MADELEINE BRAND, host:
From NPR News, this is ALL THINGS CONSIDERED. I'm Madeleine Brand.
ROBERT SIEGEL, host:
And I'm Robert Siegel.
Afghanistan's presidential and provincial elections are a little more than three weeks away. And election workers are in a frenzy trying to get polling stations up and running. Some 35 million ballots are being shipped by plane, truck - even donkey - to warehouses in the provinces. There, they'll stay under lock and key until Afghan and Western security forces, now battling the Taliban, give local election workers the thumbs up. But as NPR's Soraya Sarhaddi Nelson discovered in Kabul, not every Afghan who wants to vote will be able to.
SORAYA SARHADDI NELSON: In a noisy warehouse shaped like an airplane hangar, Afghan elections workers roll a pallet stacked with blue plastic bins over to a row of tables.
(Soundbite of pallet rolling)
NELSON: Other workers then stuff ballots into the bins. They are locked with metal seals, each labeled with a number the workers mark on a computer-generated list. Their goal is to prevent fraud. If the seals are tampered with along the difficult journey from election headquarters here in Kabul to the 34 provinces, poll workers will know, says logistics supervisor Asmatullah Shahrani.
Mr. ASMATULLAH SHAHRANI (Logistics Supervisor): We are starting our work from 8 morning up to 8 evening.
NELSON: So it's hard work.
Mr. SHAHRANI: Yeah, yeah, it's hard work though, but we must do it. It will become a good election I think.
NELSON: That's certainly what Afghan and Western officials are hoping. Daoud Najafi is Afghanistan's chief elections officer. He says he is determined to stay on schedule so that citizens across his country can vote on August 20th.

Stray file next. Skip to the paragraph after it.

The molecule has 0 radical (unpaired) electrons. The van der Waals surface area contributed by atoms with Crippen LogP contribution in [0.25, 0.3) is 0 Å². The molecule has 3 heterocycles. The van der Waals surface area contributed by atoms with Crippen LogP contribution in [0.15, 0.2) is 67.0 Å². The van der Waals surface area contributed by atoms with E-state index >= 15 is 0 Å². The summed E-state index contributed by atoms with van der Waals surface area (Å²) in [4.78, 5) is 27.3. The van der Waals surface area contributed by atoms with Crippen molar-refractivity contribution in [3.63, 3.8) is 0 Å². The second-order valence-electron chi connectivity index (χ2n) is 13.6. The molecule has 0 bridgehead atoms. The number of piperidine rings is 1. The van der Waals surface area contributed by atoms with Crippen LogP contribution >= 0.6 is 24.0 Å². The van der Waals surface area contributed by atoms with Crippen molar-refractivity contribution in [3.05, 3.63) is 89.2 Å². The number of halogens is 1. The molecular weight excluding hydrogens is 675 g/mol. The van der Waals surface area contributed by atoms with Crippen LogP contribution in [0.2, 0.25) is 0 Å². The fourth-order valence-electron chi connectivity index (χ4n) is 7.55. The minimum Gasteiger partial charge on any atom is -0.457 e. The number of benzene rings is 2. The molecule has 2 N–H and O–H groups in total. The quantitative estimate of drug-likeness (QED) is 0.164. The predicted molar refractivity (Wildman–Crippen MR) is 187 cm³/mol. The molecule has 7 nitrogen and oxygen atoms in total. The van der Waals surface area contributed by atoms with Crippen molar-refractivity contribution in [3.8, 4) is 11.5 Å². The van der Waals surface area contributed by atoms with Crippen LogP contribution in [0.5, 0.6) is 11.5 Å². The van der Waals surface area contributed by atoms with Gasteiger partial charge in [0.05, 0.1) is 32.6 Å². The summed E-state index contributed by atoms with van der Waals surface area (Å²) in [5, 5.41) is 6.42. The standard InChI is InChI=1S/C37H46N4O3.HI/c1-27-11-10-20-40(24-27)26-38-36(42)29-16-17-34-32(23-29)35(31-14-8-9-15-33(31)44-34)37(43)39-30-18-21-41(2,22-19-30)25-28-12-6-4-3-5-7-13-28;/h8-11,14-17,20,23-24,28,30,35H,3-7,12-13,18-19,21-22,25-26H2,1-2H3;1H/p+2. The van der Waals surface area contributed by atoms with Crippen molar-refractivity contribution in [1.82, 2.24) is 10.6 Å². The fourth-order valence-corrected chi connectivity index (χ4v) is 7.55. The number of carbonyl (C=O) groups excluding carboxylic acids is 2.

Mr. DAOUD NAJAFI (Chief Elections Officer, Afghanistan): If you are not happy with the current government, the election is the only way that you can bring change peacefully.
NELSON: But Kai Eide, who is the U.N. special envoy to Afghanistan, says gearing up for an election in a war-torn country where most voters live in remote villages is tough.
(Soundbite of Afghan Jingle Trucks)
NELSON: Many ballots are taken there by traditional Afghan jingle trucks like this one, adorned with metal chains that sound like wind chimes.
(Soundbite of Afghan Jingle Trucks)
NELSON: Eide says that more than 3,000 donkeys will also carry ballots to some of the more isolated regions, in treks lasting as long as a week.
Mr. KAI EIDE (Special Envoy to Afghanistan, United Nations): These are the most complicated elections I have seen.
NELSON: It's not only complicated, but dangerous. A campaign worker for President Hamid Karzai's main opponent was shot dead today by an unknown gunman, east of Kabul. Privately, some U.N. officials predict voter turnout will be lower than hoped, especially in areas with many Taliban fighters. John Dempsey heads the Kabul office of the U.S. Institute of Peace.
Mr. JOHN DEMPSEY (Head, U.S. Institute of Peace, Kabul): They could certainly try to destabilize certain areas and try to intimidate people into not voting. And making these types of threats may in fact lead people to say, forget it. I'm not going to walk to a polling station that day. Why - I mean that's craziness.
NELSON: Reports of a government-brokered ceasefire in the northwestern province of Badghis over the weekend were quickly dashed when Taliban fighters and Afghan police got into a firefight there. Najafi, the top election official, says residents of at least eight districts in Afghanistan will not be able to vote in their areas because of the danger. Most of those districts are in the south, although one is less than an hour's drive west of Kabul.
Soraya Sarhaddi Nelson, NPR News, Kabul.
SIEGEL: And you can see a photo gallery of Afghan candidates on the campaign trail, and explore a special series on U.S. military efforts in Afghanistan, at the new npr.org.
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